Tissues, Organs and Organ Systems

Tissues, Organs and Organ Systems

Tissues, Organs and Organ Systems

organMulticellular organisms are composed from a large number of cells. As particular cells develop they can differentiate in terms of their features and, in doing so, adapted to a particular function. Tissues are aggregations of similar cells. Organs, on the other hand, are aggregations of tissues which work together to form a specific physiological function. Organs, in turn, form systems with other organs thereby creating an organism.

Animal organs

Animals are big multicellular organisms. They’re composed of systems which are able to exchange different materials. As a multicellular organism develops its cells differentiate so that they’re able to perform specific functions.


Tissues are groups, or aggregations, of cells which are similar in both structure and function. The table below explains three different types of tissue found in animals.

Tissue type Function
Muscular tissueGlandular tissue

Epithelial tissue

This is able to contract and by doing so the muscle can moveThis can produce a range of substances including hormones and enzymesThis covers certain parts of the body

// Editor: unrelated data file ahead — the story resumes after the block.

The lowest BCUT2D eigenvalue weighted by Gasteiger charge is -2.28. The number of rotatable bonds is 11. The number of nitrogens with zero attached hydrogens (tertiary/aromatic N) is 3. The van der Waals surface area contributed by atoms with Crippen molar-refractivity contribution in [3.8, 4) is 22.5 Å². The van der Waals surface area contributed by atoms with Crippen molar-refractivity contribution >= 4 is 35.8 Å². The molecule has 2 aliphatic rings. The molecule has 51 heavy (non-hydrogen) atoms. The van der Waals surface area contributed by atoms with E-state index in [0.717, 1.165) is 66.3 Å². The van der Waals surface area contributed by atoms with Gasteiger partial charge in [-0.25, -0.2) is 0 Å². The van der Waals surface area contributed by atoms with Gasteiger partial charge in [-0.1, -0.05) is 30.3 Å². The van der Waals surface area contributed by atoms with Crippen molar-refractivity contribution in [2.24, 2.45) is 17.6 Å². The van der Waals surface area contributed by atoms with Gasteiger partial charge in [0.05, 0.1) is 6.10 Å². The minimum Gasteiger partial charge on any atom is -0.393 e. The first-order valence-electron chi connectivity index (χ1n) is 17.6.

Organs are composed of a range of tissues. An organ doesn’t have to be composed of the same type of tissue: it might be made up of several different types. The stomach is one example. This organ contains:

  • muscular tissue which allows it to move and churn up food and other substances
  • glandular tissue which produces digestive juices needed to break down food
  • epithelial tissue which works as a barrier, covering both the outside and inside of the stomach

Organ systems

Organ systems are made up of groups of organs. Each organ then carries out a specific function but all of them work together towards one goal. An example of an organ system is the digestive system. This system can be found in humans and other mammals and involved the exchange of substances with the environment.

The digestive system is made up of:

  • glands, like the salivary glands and the pancreas, which create digestive juices
  • the stomach and small intestine where the process of digestion takes place
  • the liver which produces bile, important for digesting fats
  • the small intestine which absorbs soluble food
  • the large intestine which absorbs any undigested food and then produce the waste product faeces

NOTE: You should be able to recognise the organs of the digestive system on a diagram.